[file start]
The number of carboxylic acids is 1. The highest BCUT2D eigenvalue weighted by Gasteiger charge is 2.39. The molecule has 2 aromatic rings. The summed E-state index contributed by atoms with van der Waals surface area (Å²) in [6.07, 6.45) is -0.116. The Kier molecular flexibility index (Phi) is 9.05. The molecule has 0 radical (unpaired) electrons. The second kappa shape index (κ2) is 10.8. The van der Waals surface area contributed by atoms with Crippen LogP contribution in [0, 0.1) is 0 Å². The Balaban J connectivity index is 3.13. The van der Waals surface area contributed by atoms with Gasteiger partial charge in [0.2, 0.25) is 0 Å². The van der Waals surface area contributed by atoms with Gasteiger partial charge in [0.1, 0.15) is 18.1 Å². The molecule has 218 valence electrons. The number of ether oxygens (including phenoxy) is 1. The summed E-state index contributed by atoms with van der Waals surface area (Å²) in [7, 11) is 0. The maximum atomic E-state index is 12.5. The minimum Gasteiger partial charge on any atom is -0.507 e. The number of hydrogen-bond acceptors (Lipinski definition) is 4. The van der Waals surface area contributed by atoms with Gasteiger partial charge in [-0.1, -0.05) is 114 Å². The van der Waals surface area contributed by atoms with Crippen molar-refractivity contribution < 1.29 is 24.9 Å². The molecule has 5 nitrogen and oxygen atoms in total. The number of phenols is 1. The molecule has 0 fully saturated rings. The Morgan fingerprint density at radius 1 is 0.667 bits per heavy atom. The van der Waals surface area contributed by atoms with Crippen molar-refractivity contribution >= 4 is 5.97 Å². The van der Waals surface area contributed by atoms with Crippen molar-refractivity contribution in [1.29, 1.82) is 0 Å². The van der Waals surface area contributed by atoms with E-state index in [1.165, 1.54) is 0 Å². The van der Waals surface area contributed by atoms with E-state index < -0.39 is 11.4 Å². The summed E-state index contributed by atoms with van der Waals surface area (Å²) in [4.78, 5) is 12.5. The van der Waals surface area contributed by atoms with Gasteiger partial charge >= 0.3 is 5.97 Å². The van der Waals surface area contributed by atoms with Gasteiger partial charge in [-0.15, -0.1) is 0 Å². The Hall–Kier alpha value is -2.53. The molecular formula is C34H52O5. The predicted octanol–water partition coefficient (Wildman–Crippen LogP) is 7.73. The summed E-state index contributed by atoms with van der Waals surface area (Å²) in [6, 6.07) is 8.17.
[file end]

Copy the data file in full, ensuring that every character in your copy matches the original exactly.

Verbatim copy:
The number of carboxylic acids is 1. The highest BCUT2D eigenvalue weighted by Gasteiger charge is 2.39. The molecule has 2 aromatic rings. The summed E-state index contributed by atoms with van der Waals surface area (Å²) in [6.07, 6.45) is -0.116. The Kier molecular flexibility index (Phi) is 9.05. The molecule has 0 radical (unpaired) electrons. The second kappa shape index (κ2) is 10.8. The van der Waals surface area contributed by atoms with Crippen LogP contribution in [0, 0.1) is 0 Å². The Balaban J connectivity index is 3.13. The van der Waals surface area contributed by atoms with Gasteiger partial charge in [0.2, 0.25) is 0 Å². The van der Waals surface area contributed by atoms with Gasteiger partial charge in [0.1, 0.15) is 18.1 Å². The molecule has 218 valence electrons. The number of ether oxygens (including phenoxy) is 1. The summed E-state index contributed by atoms with van der Waals surface area (Å²) in [7, 11) is 0. The maximum atomic E-state index is 12.5. The minimum Gasteiger partial charge on any atom is -0.507 e. The number of hydrogen-bond acceptors (Lipinski definition) is 4. The van der Waals surface area contributed by atoms with Gasteiger partial charge in [-0.1, -0.05) is 114 Å². The van der Waals surface area contributed by atoms with Crippen molar-refractivity contribution < 1.29 is 24.9 Å². The molecule has 5 nitrogen and oxygen atoms in total. The number of phenols is 1. The molecule has 0 fully saturated rings. The Morgan fingerprint density at radius 1 is 0.667 bits per heavy atom. The van der Waals surface area contributed by atoms with Crippen molar-refractivity contribution >= 4 is 5.97 Å². The van der Waals surface area contributed by atoms with Crippen molar-refractivity contribution in [1.29, 1.82) is 0 Å². The van der Waals surface area contributed by atoms with E-state index in [1.165, 1.54) is 0 Å². The van der Waals surface area contributed by atoms with E-state index < -0.39 is 11.4 Å². The summed E-state index contributed by atoms with van der Waals surface area (Å²) in [4.78, 5) is 12.5. The van der Waals surface area contributed by atoms with Gasteiger partial charge >= 0.3 is 5.97 Å². The van der Waals surface area contributed by atoms with Gasteiger partial charge in [-0.15, -0.1) is 0 Å². The Hall–Kier alpha value is -2.53. The molecular formula is C34H52O5. The predicted octanol–water partition coefficient (Wildman–Crippen LogP) is 7.73. The summed E-state index contributed by atoms with van der Waals surface area (Å²) in [6, 6.07) is 8.17.